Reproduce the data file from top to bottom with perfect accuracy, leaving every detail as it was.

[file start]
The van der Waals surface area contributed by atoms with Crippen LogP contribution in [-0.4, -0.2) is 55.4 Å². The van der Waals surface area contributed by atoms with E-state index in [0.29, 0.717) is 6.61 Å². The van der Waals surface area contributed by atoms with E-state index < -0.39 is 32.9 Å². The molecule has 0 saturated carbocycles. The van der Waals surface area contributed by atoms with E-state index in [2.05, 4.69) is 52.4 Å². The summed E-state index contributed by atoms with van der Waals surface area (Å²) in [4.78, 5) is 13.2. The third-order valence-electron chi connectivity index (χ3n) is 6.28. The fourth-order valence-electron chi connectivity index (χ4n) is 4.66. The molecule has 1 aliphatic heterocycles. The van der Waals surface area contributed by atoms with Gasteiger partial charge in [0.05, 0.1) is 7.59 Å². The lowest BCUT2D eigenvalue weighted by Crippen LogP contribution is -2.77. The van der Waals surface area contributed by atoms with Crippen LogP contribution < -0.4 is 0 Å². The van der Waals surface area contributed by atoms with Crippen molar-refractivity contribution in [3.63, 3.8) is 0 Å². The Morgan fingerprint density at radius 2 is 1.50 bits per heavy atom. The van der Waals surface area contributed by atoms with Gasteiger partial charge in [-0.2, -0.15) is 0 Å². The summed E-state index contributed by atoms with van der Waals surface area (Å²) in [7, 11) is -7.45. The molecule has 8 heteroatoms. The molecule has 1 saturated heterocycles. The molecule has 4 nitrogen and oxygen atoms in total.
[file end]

The van der Waals surface area contributed by atoms with Crippen LogP contribution in [-0.4, -0.2) is 55.4 Å². The van der Waals surface area contributed by atoms with E-state index in [0.29, 0.717) is 6.61 Å². The van der Waals surface area contributed by atoms with E-state index < -0.39 is 32.9 Å². The molecule has 0 saturated carbocycles. The van der Waals surface area contributed by atoms with E-state index in [2.05, 4.69) is 52.4 Å². The summed E-state index contributed by atoms with van der Waals surface area (Å²) in [4.78, 5) is 13.2. The third-order valence-electron chi connectivity index (χ3n) is 6.28. The fourth-order valence-electron chi connectivity index (χ4n) is 4.66. The molecule has 1 aliphatic heterocycles. The van der Waals surface area contributed by atoms with Gasteiger partial charge in [0.05, 0.1) is 7.59 Å². The lowest BCUT2D eigenvalue weighted by Crippen LogP contribution is -2.77. The van der Waals surface area contributed by atoms with Crippen LogP contribution < -0.4 is 0 Å². The van der Waals surface area contributed by atoms with Crippen molar-refractivity contribution in [3.63, 3.8) is 0 Å². The Morgan fingerprint density at radius 2 is 1.50 bits per heavy atom. The van der Waals surface area contributed by atoms with Gasteiger partial charge in [-0.2, -0.15) is 0 Å². The summed E-state index contributed by atoms with van der Waals surface area (Å²) in [7, 11) is -7.45. The molecule has 8 heteroatoms. The molecule has 1 saturated heterocycles. The molecule has 4 nitrogen and oxygen atoms in total.